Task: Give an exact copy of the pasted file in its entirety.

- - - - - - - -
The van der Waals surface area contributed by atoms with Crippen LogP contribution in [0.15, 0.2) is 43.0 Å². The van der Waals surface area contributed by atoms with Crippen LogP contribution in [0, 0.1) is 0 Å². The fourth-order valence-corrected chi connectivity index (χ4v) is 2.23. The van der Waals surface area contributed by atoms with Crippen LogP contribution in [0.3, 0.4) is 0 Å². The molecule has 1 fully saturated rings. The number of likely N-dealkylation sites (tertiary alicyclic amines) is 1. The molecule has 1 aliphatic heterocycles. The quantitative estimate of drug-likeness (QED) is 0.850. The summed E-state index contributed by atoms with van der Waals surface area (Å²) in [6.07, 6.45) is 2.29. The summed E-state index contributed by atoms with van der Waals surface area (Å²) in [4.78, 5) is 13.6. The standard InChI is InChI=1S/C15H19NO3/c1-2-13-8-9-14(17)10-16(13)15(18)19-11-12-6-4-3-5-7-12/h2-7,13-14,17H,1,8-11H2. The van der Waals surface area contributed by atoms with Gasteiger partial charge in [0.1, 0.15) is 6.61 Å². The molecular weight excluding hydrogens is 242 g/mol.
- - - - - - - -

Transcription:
The van der Waals surface area contributed by atoms with Crippen LogP contribution in [0.15, 0.2) is 43.0 Å². The van der Waals surface area contributed by atoms with Crippen LogP contribution in [0, 0.1) is 0 Å². The fourth-order valence-corrected chi connectivity index (χ4v) is 2.23. The van der Waals surface area contributed by atoms with Crippen LogP contribution in [0.3, 0.4) is 0 Å². The molecule has 1 fully saturated rings. The number of likely N-dealkylation sites (tertiary alicyclic amines) is 1. The molecule has 1 aliphatic heterocycles. The quantitative estimate of drug-likeness (QED) is 0.850. The summed E-state index contributed by atoms with van der Waals surface area (Å²) in [6.07, 6.45) is 2.29. The summed E-state index contributed by atoms with van der Waals surface area (Å²) in [4.78, 5) is 13.6. The standard InChI is InChI=1S/C15H19NO3/c1-2-13-8-9-14(17)10-16(13)15(18)19-11-12-6-4-3-5-7-12/h2-7,13-14,17H,1,8-11H2. The van der Waals surface area contributed by atoms with Gasteiger partial charge in [0.1, 0.15) is 6.61 Å². The molecular weight excluding hydrogens is 242 g/mol.